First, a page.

Seattle Cops to Hand Out Free Chips at "Hempfest"

Your News Companion by Ben Mathis-Lilley
Aug. 15 2013 9:19 AM

The Seattle Police Have a New Drug-Education Tool: Doritos!

Doritos
Seattle cops will be handing out bags of chips at this weekend's Hempfest

Photo courtesy of PepsiCo

The Stranger brings us news of the Seattle PD's rather clever educational outreach plan for this weekend's Hempfest in Seattle, a gathering billed by organizers as the world's largest pro-pot rally:

Josh Voorhees Josh Voorhees

Josh Voorhees is a Slate senior writer. He lives in Iowa City. 

[T]he Seattle Police Department is planning to distribute information to Hempfest attendees about the state's new legalization law—on stickers attached to bags of chips. Seriously. ...
The labels on the snack-sized bags will direct festival attendees to the SPD's post-legalization FAQ titled "Marijwhatnow?" which went viral last November, reminding citizens that possessing up to an ounce of pot is allowed, but selling and growing the stuff remains illegal (until licenses are issued later this year by the state).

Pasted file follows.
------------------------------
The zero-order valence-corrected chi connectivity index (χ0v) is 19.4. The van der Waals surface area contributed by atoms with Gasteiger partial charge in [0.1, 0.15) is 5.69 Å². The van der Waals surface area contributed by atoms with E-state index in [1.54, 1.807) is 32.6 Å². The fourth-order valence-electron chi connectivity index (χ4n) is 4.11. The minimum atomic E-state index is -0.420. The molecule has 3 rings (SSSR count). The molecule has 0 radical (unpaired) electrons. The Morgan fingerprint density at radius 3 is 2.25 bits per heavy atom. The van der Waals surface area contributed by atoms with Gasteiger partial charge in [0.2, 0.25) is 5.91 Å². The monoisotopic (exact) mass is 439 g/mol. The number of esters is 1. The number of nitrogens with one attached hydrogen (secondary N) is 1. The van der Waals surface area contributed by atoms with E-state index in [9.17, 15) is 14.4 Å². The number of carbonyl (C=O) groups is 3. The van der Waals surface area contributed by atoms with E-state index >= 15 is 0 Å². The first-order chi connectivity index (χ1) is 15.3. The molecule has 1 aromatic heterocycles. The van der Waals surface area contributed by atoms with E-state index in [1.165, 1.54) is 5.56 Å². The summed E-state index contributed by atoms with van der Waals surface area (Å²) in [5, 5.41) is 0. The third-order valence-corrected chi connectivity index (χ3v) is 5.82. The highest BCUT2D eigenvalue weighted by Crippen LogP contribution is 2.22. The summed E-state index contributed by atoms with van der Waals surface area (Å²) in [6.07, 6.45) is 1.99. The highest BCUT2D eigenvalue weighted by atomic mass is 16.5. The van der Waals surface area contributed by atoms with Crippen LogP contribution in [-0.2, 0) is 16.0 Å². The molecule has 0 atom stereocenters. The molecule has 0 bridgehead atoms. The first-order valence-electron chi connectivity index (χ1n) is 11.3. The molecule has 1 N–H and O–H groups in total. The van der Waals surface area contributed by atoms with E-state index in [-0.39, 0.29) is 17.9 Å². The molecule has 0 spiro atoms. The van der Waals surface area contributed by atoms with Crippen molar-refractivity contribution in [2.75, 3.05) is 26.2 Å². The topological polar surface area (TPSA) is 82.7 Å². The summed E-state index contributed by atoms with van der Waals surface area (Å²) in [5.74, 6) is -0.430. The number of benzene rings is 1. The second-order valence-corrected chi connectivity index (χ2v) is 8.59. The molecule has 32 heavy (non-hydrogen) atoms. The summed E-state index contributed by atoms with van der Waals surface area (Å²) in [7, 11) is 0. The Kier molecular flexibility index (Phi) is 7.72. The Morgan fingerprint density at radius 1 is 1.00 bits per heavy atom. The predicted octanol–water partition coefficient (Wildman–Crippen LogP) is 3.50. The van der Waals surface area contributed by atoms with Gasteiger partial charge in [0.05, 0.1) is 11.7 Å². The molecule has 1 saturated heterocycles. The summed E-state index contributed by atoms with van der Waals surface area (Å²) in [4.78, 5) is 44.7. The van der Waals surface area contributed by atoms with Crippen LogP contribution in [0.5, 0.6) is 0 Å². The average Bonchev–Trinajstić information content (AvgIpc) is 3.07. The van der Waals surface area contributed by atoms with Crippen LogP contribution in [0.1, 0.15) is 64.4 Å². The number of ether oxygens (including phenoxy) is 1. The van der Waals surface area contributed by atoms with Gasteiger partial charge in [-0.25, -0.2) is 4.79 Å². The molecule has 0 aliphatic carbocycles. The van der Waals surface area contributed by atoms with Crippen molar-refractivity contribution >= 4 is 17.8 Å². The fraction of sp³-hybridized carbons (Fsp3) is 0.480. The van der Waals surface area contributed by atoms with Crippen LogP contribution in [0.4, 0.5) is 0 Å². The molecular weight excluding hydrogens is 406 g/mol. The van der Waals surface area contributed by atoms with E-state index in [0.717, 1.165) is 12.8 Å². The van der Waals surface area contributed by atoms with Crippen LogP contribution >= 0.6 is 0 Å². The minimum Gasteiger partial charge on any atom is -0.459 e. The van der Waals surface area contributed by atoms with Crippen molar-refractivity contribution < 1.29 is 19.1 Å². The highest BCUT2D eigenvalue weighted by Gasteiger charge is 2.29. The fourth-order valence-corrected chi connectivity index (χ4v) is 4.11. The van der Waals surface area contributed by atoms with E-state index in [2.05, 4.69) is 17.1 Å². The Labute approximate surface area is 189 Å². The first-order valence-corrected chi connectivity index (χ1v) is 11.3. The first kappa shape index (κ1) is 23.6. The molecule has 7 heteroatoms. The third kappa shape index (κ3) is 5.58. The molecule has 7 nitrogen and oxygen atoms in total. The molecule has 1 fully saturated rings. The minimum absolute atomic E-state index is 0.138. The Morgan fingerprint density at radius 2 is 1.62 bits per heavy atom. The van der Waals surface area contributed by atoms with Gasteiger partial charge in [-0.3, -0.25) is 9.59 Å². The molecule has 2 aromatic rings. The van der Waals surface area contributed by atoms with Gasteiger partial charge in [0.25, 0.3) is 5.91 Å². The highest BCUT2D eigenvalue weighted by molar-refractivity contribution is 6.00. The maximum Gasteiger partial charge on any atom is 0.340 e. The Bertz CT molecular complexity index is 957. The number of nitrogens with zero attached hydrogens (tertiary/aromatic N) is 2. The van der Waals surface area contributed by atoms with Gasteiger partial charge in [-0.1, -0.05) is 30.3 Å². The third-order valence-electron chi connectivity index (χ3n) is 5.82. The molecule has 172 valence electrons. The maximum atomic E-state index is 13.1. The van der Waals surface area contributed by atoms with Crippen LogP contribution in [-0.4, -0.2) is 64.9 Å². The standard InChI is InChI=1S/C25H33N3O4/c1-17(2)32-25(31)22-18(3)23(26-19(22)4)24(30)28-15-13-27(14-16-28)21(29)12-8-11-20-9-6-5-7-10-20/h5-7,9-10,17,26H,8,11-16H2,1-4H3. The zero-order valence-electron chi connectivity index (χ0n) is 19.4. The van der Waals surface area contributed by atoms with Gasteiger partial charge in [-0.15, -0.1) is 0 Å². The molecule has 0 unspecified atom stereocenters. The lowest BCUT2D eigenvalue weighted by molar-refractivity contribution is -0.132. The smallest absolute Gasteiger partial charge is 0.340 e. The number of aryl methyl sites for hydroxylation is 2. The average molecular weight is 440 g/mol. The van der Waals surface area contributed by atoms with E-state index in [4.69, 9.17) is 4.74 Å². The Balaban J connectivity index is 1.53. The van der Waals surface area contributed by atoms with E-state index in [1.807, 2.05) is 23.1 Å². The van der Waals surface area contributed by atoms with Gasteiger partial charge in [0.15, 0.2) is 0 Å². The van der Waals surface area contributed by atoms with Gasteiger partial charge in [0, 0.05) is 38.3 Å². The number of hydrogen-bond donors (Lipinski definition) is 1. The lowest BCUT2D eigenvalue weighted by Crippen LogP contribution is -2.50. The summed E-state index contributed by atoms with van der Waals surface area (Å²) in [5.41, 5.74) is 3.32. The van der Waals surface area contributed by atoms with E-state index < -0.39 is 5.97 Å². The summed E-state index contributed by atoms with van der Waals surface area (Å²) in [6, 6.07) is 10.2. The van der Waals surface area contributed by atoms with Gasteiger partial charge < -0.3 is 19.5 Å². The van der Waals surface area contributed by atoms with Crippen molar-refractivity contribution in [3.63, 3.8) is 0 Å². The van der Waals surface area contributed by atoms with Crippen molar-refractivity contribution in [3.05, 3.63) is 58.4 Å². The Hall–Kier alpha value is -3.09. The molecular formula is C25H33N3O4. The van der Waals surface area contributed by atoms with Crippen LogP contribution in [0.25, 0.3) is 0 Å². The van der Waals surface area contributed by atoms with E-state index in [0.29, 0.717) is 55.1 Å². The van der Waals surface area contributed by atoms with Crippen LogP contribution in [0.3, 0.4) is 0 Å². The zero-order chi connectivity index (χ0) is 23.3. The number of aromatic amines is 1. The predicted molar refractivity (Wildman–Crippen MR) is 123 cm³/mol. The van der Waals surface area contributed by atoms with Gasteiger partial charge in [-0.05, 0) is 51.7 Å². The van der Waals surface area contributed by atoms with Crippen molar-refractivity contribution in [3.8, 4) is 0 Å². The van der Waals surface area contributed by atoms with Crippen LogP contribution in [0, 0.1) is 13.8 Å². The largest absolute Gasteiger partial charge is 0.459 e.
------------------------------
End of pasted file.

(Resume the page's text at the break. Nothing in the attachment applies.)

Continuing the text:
With funding for the project coming entirely from the privately run Seattle Police Foundation, police say they plan to distribute about 1,000 bags of Doritos over the weekend.
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Sgt. Sean Whitcomb, a spokesman for the department, had this to say about the plan: "Distributing salty snacks at a festival celebrating hemp, I think, is deliberately ironic enough that people will accept them in good humor." With more than 200,000 pot enthusiasts expected to show during the three-day festival, there won't be nearly enough free snacks to go around. Still, the free press and general good will the idea is bringing the department is no doubt helping to spread its message beyond those lucky enough to land a free bag of Cool Ranch chips this weekend.

Go check out the department's relatively hilarious "Marijwhatnow?" FAQ here—by far my favorite question concerns whether it's legal to smoke pot at a magic show—or head on over to the Stranger for more on the outreach effort in specific and the Seattle PD's enforcement policies in general.

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